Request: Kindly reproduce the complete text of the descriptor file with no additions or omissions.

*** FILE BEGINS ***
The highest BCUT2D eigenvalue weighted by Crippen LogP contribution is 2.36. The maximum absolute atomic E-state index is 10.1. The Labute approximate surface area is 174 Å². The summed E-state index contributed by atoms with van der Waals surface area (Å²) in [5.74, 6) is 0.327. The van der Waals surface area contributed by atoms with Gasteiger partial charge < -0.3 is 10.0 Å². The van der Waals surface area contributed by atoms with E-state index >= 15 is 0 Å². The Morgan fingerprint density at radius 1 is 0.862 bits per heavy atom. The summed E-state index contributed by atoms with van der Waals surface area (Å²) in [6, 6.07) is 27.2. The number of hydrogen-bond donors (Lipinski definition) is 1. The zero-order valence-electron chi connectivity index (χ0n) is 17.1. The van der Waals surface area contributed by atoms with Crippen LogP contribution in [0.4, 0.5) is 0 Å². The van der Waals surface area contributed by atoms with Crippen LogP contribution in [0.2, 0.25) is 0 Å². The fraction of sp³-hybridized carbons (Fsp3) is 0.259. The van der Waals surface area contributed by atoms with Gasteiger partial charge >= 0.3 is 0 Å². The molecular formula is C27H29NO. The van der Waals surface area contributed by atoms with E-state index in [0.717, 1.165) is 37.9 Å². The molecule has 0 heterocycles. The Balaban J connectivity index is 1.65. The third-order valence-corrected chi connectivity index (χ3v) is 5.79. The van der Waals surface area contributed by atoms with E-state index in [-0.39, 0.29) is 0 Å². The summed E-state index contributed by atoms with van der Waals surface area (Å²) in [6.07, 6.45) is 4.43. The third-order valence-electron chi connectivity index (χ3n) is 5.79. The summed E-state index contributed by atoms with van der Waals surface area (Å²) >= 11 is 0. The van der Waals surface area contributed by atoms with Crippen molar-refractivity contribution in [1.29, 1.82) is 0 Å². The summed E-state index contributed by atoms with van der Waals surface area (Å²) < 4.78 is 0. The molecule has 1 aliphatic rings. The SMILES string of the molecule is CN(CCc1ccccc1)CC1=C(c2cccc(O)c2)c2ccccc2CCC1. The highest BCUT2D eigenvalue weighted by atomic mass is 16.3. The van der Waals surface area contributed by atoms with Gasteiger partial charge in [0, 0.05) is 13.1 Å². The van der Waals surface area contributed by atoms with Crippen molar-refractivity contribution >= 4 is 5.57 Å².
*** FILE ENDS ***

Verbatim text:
The highest BCUT2D eigenvalue weighted by Crippen LogP contribution is 2.36. The maximum absolute atomic E-state index is 10.1. The Labute approximate surface area is 174 Å². The summed E-state index contributed by atoms with van der Waals surface area (Å²) in [5.74, 6) is 0.327. The van der Waals surface area contributed by atoms with Gasteiger partial charge < -0.3 is 10.0 Å². The van der Waals surface area contributed by atoms with E-state index >= 15 is 0 Å². The Morgan fingerprint density at radius 1 is 0.862 bits per heavy atom. The summed E-state index contributed by atoms with van der Waals surface area (Å²) in [6, 6.07) is 27.2. The number of hydrogen-bond donors (Lipinski definition) is 1. The zero-order valence-electron chi connectivity index (χ0n) is 17.1. The van der Waals surface area contributed by atoms with Crippen LogP contribution in [0.4, 0.5) is 0 Å². The van der Waals surface area contributed by atoms with Crippen LogP contribution in [0.2, 0.25) is 0 Å². The fraction of sp³-hybridized carbons (Fsp3) is 0.259. The van der Waals surface area contributed by atoms with Gasteiger partial charge >= 0.3 is 0 Å². The molecular formula is C27H29NO. The van der Waals surface area contributed by atoms with E-state index in [0.717, 1.165) is 37.9 Å². The molecule has 0 heterocycles. The Balaban J connectivity index is 1.65. The third-order valence-corrected chi connectivity index (χ3v) is 5.79. The van der Waals surface area contributed by atoms with E-state index in [-0.39, 0.29) is 0 Å². The summed E-state index contributed by atoms with van der Waals surface area (Å²) in [6.07, 6.45) is 4.43. The third-order valence-electron chi connectivity index (χ3n) is 5.79. The summed E-state index contributed by atoms with van der Waals surface area (Å²) >= 11 is 0. The van der Waals surface area contributed by atoms with Crippen molar-refractivity contribution in [1.29, 1.82) is 0 Å². The summed E-state index contributed by atoms with van der Waals surface area (Å²) < 4.78 is 0. The molecule has 1 aliphatic rings. The SMILES string of the molecule is CN(CCc1ccccc1)CC1=C(c2cccc(O)c2)c2ccccc2CCC1. The highest BCUT2D eigenvalue weighted by atomic mass is 16.3. The van der Waals surface area contributed by atoms with Gasteiger partial charge in [0, 0.05) is 13.1 Å². The van der Waals surface area contributed by atoms with Crippen molar-refractivity contribution >= 4 is 5.57 Å².